Half of physicians admit bias toward patient groups

Fifty percent of physicians believed they hold biases about some groups of patients, but only 16 percent said it got in the way of patient care, according to Medscape's Lifestyle Report 2017.

Some physician groups were more likely than others to report bias. For example, physicians who identified as Korean or Vietnamese were most likely to admit biases toward specific patient groups, at rates of 63 percent and 60 percent, respectively. Physicians who identified as Asian Indian were least likely to report bias, at rates of 34 percent. Black physicians reported bias at rates of 56 percent, while 53 percent of white physicians reported bias.

Male and female physicians also reported different rates of bias, depending on the factor. Among both sexes, the three greatest factors that elicited bias were a patient's weight, emotional problems and intelligence level. More than half (51 percent) of male physicians reported bias toward overweight patients, while 42 percent of female physicians did. However, female physicians (51 percent) were more likely than male physicians (50 percent) to report bias toward patients with emotional problems. Forty percent of male physicians believed they were biased toward patients with low intelligence and 38 percent of female physicians reported this bias.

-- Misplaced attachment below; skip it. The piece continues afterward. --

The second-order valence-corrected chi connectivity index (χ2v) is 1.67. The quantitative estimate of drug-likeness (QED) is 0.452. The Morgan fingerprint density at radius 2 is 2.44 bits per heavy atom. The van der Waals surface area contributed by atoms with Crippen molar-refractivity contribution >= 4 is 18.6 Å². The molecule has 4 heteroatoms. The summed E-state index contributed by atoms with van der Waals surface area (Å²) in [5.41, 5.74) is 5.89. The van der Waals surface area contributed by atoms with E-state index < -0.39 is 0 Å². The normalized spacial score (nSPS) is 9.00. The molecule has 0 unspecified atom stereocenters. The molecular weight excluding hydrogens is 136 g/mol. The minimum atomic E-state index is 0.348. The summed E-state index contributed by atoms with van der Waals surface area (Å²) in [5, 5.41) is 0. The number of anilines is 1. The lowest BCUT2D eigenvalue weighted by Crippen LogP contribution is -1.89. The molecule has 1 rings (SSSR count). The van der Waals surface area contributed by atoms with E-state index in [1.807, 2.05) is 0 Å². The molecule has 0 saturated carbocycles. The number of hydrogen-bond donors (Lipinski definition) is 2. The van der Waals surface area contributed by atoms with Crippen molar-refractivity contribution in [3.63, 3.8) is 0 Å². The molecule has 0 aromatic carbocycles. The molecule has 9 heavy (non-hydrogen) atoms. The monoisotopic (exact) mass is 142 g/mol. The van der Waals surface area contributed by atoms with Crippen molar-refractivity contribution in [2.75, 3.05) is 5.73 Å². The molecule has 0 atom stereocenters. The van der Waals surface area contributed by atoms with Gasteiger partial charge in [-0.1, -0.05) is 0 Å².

Not all biases had an entirely negative connotation, though most did. Patients with language differences elicited the greatest negative bias from physicians, followed closely by patients with emotional problems. However, some factors, such as old age, had a mixed affect on bias. For example, half of all physicians said treating patients older than them elicited a bias with a positive effect, while another 27 percent of all physicians said their bias toward older patients had a negative effect on care. The remaining physicians said the effect was positive or negative.

Responses from more than 14,000 physicians are included in the survey. Medscape notes the survey was not able to measure implicit or unconscious bias.


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